Cattail, also known as bulrush (Typha angustifolia) is an aquatic plant with 2 m long, narrow leaves that grow vertically up. The unisexual flowers are small and densely crowded along the end of an equally tall spike. The male flowers are crowded along the tip of the spike while the female flowers, appearing more compact, darker brown and distinctly cigar-like, are found below. The two types of flowers are separated by a short bare portion of the spike. The fruits are minute and covered with fluffy hairs that help them in wind dispersal.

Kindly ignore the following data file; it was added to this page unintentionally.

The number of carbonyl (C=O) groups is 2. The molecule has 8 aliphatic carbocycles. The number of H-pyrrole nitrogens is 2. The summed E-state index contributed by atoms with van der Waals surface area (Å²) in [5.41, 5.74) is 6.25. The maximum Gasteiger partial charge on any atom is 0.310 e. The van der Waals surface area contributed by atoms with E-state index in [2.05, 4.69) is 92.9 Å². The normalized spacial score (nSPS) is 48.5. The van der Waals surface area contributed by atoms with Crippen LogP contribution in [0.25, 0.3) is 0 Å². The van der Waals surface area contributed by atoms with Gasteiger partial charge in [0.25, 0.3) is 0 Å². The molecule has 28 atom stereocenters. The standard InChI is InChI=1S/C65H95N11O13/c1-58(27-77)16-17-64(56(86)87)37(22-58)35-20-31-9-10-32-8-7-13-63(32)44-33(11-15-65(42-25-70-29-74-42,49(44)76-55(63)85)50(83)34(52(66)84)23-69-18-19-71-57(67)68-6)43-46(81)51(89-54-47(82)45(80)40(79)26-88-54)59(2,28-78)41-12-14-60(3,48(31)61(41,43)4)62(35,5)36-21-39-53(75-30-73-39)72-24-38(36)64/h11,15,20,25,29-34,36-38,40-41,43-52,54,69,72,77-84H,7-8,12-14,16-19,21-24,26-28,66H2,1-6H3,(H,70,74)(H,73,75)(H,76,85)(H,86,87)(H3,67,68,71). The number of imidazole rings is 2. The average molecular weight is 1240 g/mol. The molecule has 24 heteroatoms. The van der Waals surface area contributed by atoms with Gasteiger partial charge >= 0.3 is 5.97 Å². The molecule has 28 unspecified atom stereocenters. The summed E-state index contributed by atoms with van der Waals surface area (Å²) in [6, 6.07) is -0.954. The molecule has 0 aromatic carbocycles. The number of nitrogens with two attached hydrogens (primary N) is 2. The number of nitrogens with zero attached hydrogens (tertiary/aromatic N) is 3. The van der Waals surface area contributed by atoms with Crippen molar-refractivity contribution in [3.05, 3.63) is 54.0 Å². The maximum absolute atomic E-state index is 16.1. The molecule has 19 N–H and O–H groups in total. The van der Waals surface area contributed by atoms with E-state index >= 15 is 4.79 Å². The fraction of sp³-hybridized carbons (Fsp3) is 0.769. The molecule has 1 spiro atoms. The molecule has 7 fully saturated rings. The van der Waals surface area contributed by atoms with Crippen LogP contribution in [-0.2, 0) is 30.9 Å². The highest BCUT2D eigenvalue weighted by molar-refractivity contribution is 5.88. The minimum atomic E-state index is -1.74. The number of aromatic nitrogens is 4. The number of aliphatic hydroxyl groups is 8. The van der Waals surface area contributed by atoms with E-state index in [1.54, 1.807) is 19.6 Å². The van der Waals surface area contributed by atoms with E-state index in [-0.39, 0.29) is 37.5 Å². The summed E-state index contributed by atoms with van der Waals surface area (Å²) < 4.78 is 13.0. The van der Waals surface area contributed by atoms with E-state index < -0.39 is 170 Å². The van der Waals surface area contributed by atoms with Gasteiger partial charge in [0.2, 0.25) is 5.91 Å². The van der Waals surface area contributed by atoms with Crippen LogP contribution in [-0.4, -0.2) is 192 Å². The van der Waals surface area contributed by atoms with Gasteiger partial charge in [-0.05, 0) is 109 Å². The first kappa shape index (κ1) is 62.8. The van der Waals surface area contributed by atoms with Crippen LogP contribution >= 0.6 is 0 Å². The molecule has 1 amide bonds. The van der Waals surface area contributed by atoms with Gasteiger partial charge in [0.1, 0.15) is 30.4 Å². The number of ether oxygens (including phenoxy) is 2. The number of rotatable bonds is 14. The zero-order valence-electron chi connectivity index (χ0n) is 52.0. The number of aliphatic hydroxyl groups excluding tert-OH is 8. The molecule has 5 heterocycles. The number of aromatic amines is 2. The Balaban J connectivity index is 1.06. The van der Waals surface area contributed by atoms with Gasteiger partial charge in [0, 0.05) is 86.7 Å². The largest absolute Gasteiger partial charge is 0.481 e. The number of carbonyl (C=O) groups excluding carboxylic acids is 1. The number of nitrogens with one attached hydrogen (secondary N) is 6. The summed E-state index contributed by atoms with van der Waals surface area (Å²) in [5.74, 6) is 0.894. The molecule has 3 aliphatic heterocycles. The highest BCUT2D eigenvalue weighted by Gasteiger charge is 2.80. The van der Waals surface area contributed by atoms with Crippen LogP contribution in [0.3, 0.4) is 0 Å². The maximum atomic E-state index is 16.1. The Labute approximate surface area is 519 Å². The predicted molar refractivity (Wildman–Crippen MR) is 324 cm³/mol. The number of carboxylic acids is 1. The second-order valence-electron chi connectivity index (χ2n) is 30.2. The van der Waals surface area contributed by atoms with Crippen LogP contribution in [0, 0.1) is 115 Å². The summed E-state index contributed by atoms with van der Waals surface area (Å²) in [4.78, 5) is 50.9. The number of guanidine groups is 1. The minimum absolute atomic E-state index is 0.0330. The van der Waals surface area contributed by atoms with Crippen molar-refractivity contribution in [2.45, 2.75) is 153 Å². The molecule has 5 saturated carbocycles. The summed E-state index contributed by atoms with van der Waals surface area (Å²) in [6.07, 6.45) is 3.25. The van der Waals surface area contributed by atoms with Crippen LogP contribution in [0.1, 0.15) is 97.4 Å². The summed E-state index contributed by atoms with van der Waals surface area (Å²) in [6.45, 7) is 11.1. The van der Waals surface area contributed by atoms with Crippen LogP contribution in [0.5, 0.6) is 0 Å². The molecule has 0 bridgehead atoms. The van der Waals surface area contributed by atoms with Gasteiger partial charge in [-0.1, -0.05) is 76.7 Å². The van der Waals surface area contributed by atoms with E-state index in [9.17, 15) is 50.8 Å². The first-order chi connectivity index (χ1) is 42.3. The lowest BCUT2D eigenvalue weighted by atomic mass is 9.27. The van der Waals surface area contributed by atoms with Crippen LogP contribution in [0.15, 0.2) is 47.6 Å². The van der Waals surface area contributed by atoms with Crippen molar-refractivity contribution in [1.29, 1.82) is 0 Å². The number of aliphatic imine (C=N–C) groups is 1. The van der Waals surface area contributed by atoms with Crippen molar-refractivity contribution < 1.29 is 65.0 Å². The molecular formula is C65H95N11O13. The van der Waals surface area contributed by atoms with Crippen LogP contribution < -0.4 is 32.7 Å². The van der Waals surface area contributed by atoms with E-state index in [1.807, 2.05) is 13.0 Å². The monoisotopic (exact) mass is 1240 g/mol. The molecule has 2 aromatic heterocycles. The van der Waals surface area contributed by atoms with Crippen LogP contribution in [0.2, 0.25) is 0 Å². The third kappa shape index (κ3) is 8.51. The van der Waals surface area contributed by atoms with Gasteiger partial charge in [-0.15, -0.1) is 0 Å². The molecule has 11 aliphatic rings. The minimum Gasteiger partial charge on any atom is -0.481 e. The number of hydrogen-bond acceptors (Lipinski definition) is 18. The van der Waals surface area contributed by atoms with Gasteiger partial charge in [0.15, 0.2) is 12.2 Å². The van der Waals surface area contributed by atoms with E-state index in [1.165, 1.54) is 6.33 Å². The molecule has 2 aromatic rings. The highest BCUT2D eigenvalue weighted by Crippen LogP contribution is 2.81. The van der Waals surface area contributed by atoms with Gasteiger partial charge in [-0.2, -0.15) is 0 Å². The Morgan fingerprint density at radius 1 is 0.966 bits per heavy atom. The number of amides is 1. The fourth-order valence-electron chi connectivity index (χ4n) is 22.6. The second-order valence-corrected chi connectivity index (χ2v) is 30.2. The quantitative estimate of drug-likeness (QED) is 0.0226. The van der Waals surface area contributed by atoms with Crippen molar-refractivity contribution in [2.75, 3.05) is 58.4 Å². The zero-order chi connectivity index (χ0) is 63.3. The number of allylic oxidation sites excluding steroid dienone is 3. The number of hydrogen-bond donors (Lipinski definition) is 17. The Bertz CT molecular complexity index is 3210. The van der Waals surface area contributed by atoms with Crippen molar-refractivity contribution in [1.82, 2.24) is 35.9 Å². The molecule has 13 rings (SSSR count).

Scarlet-backed Flowerpeckers (Dicaeum cruentatum) regularly collect the hairy fruits when they ripen. These birds can be seen perching along the spike and carefully picking at the fluff. In the process they shake off more of the fruits than they collect. This no doubt helps in the natural dispersal of the fruits (below).
The fluff is used to line the inside of their pouch-like nests. Various sunbirds also use these fluff to line their nests.
According to our bird specialist, R. Subaraj, cattails make an excellent habitat for certain birds such as bitterns, reed-warblers and rails. They also provide a good hiding place for various waterbirds.